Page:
February 13, 2013
Does Race Make A Difference In Monitoring Of Opioid Pain Therapy?
New study reveals racial disparities in chronic pain management, reports Pain
Opioids are frequently prescribed for pain management in noncancer patients, but recommended clinical guidelines for monitoring effectiveness and signs of drug abuse are often not implemented. Alongside well-documented racial disparities in prescribing opioid medications for pain, researchers report racial differences in the use of recommended opioid monitoring and follow-up treatment practices. The study is published in the current issue of PAIN®.
"In our study, we examined whether racial disparities exist in a more comprehensive set of opioid monitoring and treatment practices, including the use of an opioid agreement, the assessment of pain during follow-up visits, the use of urine drug screenings, and referrals to pain and substance abuse specialty clinics," says lead investigator Leslie R.M. Hausmann, PhD, Core Investigator, Center for Health Equity Research and Promotion, VA Pittsburgh Healthcare System, and Assistant Professor of Medicine, University of Pittsburgh.
A retrospective cohort study examined racial differences in the documentation of pain and the involvement of specialists in the care of patients who are prescribed opioids for chronic noncancer pain. Investigators pulled data from electronic health records for 1646 white and 253 black patients who filled opioid prescriptions for noncancer pain for more than 90 days at the Veterans Affairs Pittsburgh Healthcare System pharmacy from October 2007 to September 2009. Additional data about opioid monitoring and follow-up treatment practices were pulled for a 12-month follow-up period, to complete a comprehensive profile.
Of these patients, nearly 94% were male, 22% were aged 65 or older, and 45% were married or lived with a partner. Patients were most often being treated for back pain or joint pain. About half of the study sample had at least one comorbid physical or mental health diagnosis, and one-third had a history of substance abuse.
Compared with white patients, black patients were significantly younger, less likely to be married, and less likely to have back pain. They had more physical comorbid conditions, more primary care appointments, and higher maximum pain scores. They were less likely to have a mental health diagnosis. Both study groups were equally likely to have a history of substance abuse. However, statistical analysis revealed significant racial differences in recommended opioid monitoring and follow-up treatment practices. Specifically, pain levels were less frequently documented for black patients than for white patients during medical visits. Among patients who had at least one urine drug test, black patients were also subjected to more tests, especially if they were on higher doses of opioids. Finally, black patients were less likely than white patients to be referred to a pain specialist and more likely to be referred for substance abuse assessment after being prescribed opioids.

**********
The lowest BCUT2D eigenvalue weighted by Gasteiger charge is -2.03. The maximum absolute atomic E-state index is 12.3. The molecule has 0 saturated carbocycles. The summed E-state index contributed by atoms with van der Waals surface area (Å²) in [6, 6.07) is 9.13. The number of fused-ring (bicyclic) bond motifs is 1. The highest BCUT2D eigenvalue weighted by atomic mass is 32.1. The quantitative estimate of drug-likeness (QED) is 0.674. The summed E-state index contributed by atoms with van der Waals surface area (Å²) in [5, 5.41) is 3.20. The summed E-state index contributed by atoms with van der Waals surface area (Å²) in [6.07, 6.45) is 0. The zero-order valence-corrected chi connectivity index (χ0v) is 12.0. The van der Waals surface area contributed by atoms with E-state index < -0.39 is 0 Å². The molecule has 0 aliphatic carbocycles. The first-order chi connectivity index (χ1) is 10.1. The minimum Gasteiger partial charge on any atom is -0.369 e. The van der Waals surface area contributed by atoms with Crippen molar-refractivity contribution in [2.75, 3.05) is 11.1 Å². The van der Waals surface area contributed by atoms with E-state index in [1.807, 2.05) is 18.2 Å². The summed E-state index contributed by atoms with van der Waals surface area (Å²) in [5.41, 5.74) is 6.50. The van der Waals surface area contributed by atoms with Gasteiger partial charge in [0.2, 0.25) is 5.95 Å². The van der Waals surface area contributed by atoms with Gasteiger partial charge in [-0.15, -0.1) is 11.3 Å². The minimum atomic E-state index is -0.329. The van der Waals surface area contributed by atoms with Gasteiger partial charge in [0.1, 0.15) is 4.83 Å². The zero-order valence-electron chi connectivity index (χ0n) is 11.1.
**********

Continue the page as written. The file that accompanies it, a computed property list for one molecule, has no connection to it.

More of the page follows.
"The emerging picture is that black patients who are able to overcome the barriers to securing a prescription for opioid medications may still be subjected to differential monitoring and follow-up treatment practices that could impact the effectiveness of their pain management," concludes Dr. Hausmann. "Addressing disparities in opioid monitoring practices may be a previously neglected route to reducing racial disparities in pain management."
Dr. Hausmann and colleagues suggest that "providing pain management support to primary care providers in the form of training on recommended guidelines and assistance with managing patients on long-term opioid regimens could improve overall adherence to recommended guidelines."
In an accompanying commentary, Megan Crowley-Matoka, PhD, of the Medical Humanities and Bioethics Program, Feinberg School of Medicine, Northwestern University, Chicago, says, "Pain management remains a persistent and pervasive problem across the practice of medicine. Despite strong consensus about the clinical, ethical, and economic importance of better managing pain, serious problems with both quality and equity continue to be routinely reported. The findings of Hausmann et al. suggest that, even for patients who overcome the barriers to receiving opioids, implementation of guideline recommendations is highly uneven and often racially disparate. Yet it is difficult to fully interpret what these data really tell us about the quality or equity of pain care, because we still know far too little regarding the efficacy of many of these practices, as well as what their appropriate level of use should be for most patients — much less how their differential use may affect black and white patients. Further complicating matters is the fact that so many of these practices associated with good pain care also run serious risk of being used by clinicians — and experienced by patients — in ways that are both punitive and prejudicial. These findings push us to move beyond this important first step of asking whether these practices are used, to examine more thoroughly and rigorously why and how they are used, and what outcomes are thus achieved."
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